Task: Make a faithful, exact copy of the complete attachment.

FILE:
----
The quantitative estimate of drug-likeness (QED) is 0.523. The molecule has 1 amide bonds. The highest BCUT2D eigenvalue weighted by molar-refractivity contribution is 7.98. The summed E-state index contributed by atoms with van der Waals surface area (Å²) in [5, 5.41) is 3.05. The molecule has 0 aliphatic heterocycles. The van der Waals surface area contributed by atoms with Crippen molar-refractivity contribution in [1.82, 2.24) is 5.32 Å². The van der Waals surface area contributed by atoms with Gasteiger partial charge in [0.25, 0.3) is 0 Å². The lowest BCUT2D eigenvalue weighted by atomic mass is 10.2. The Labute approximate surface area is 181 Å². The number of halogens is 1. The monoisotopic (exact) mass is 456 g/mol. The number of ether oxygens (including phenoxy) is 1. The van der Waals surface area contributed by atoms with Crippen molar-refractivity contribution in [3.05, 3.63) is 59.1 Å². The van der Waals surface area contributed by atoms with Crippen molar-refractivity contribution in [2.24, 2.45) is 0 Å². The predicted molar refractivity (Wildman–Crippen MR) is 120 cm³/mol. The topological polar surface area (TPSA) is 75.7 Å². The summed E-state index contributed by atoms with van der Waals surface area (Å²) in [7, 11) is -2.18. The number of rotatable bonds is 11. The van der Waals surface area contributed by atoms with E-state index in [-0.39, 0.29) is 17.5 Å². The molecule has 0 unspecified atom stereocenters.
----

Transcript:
The quantitative estimate of drug-likeness (QED) is 0.523. The molecule has 1 amide bonds. The highest BCUT2D eigenvalue weighted by molar-refractivity contribution is 7.98. The summed E-state index contributed by atoms with van der Waals surface area (Å²) in [5, 5.41) is 3.05. The molecule has 0 aliphatic heterocycles. The van der Waals surface area contributed by atoms with Crippen molar-refractivity contribution in [1.82, 2.24) is 5.32 Å². The van der Waals surface area contributed by atoms with Gasteiger partial charge in [0.25, 0.3) is 0 Å². The lowest BCUT2D eigenvalue weighted by atomic mass is 10.2. The Labute approximate surface area is 181 Å². The number of halogens is 1. The monoisotopic (exact) mass is 456 g/mol. The number of ether oxygens (including phenoxy) is 1. The van der Waals surface area contributed by atoms with Crippen molar-refractivity contribution in [3.05, 3.63) is 59.1 Å². The van der Waals surface area contributed by atoms with Crippen molar-refractivity contribution in [2.24, 2.45) is 0 Å². The predicted molar refractivity (Wildman–Crippen MR) is 120 cm³/mol. The topological polar surface area (TPSA) is 75.7 Å². The summed E-state index contributed by atoms with van der Waals surface area (Å²) in [7, 11) is -2.18. The number of rotatable bonds is 11. The van der Waals surface area contributed by atoms with E-state index in [-0.39, 0.29) is 17.5 Å². The molecule has 0 unspecified atom stereocenters.